In a spatula of the type mentioned above this problem is solved according to the invention by providing one end of the spatula by which the spatula is introduced into the mouth and throat, with two projecting prongs. When the spatula is used as intended, this ensures that the spatula end introduced into .the throat cavity rests on the rear part of the tongue only along the prongs, i.e. about linearly'and not over a large surface, and that the highly sensitive base of the tongue remains virtually untouched. The choking irritation is thus substantially reduced. Moreover, the base of the tongue is exposed in the space between the prongs and is better visible to the physician. At'the same time the prongs are a sorting criterion, especially in the production from synthetic material by means of injectionmoulding machines, in that the injection-moulded spatulas can be automatically sorted and oriented without manual assistance and packed, for example, by means of shrunk-on foil. The prongs can be rounded at their free end with a comparatively great radius and/or slightly bent. similarly to the prongs of forks, in order to render the introduction and the examination as pleasant as possible for the patient.

Moreover, a spatula for medical-diagnostic inspection may be designed in such a way that, at the end by which the spatula is introduced into the mouth and throat, skids are provided on the underside of the spatula which comes in contact with the tongue during the medical-diagnostic inspection, 'which skids project downwards over'the surface of the spatula. This'ensures that the end of the spatula does not rest on the tongue over a large surface (in the known manner),

only theskids having an approximately linear contact with the rear part of the tongue and the base of'the tongue being hardly touched. The choking irritation is therefore very slight.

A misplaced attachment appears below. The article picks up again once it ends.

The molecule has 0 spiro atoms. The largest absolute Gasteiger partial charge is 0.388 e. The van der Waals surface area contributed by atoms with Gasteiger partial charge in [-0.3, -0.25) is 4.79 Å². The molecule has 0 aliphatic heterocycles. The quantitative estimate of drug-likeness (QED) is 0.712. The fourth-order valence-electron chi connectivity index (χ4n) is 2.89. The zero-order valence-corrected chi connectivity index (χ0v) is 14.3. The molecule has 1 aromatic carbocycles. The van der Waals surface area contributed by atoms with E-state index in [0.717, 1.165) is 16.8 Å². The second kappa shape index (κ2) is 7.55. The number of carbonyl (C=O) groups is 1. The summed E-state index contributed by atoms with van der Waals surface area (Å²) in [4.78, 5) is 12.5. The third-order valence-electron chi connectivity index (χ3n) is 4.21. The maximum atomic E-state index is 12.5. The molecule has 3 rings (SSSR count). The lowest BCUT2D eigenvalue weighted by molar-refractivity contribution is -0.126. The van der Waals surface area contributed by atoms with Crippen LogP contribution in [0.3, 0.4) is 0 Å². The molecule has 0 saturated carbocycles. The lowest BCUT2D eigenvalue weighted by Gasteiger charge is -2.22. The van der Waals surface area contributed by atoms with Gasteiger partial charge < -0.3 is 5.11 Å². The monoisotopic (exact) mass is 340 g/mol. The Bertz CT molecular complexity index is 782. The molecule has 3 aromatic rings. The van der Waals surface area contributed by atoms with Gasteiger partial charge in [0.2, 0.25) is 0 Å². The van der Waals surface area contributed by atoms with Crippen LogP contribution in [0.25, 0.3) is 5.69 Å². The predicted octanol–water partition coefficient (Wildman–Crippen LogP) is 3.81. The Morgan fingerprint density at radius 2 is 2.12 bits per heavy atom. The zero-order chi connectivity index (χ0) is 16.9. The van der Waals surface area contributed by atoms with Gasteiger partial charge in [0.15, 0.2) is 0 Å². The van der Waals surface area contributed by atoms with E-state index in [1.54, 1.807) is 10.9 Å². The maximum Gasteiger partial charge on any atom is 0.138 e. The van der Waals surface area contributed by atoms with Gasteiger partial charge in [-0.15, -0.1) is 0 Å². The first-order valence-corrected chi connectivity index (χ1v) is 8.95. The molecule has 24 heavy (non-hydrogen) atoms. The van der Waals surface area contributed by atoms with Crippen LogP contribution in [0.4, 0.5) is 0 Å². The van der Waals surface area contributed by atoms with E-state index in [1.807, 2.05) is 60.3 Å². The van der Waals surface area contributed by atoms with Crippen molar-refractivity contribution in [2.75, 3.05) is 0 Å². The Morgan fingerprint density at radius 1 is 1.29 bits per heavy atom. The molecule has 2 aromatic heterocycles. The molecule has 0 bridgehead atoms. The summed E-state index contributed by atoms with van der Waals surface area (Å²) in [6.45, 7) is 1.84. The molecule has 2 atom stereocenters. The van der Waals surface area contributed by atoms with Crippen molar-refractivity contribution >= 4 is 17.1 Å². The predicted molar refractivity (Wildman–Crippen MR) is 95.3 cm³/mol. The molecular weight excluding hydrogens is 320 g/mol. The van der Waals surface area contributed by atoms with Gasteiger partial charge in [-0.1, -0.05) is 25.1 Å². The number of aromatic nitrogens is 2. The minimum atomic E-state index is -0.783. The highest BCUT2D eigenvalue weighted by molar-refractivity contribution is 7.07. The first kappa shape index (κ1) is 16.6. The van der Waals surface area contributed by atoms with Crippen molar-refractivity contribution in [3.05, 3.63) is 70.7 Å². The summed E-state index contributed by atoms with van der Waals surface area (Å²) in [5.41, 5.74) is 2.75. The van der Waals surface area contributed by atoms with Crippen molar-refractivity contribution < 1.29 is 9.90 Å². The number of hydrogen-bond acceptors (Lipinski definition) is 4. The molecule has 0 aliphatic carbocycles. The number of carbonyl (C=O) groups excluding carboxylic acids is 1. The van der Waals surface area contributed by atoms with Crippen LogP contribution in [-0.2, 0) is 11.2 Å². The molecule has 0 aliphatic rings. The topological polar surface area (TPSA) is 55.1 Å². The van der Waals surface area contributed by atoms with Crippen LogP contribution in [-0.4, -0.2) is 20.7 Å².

It may be advantageous to provide groove-shaped recesseswhich extend on the upper side of the spatula in the area of the skids approximately over the length of the latter. This results in the saving of material and weight so that the spatula becomes somewhat cheaper and lighter. The recesses also help toprevent the spatula from being reused, since even laymen can understand that these recesses are collectors of saliva etc.; given the necessary insight, this virtually compels them to discard the spatula after a single use, even if the spatulas have a comparatively robust and hence expensive appearance.

In a further advantageous embodiment the skids end in the prongs, on the one hand, and in the spatula surface on the underside of the spatula, on the other hand. It may be of advantage to dye the spatula in the colour of a wood.

The spatulas designed according to the present invention may be straight-lined or bent. If they are produced from synthetic material, it is possible to save material and hence weight, costs, and space for packing and storage even with rectilinear spatulas by providing them with a U- or double-T-shaped cross-section so that they are comparatively thin between the longitudinal edges but have a high stability due to the profile.

In another, particularly advantageous version of a spatula consisting of a light-conductive synthetic material, the arrangement is such that one spatula end is designed in known manner as a plug-in head to be plugged into a corresponding opening of a torch while the opposite end carrying the prongs and/or skids is designed as a luminous (or illuminating) head for the emergence of the transmitted light; that the central part of the spatula extending between the plug-in head and the luminous head is provided with a central portion which is thinner than the cross-section of the plug-in head and with stiffening beads extending along the lateral edges; and that the central portion with the stifiening beads ends continuously and steadily in the luminous head, on the one hand, and the plug-in head, on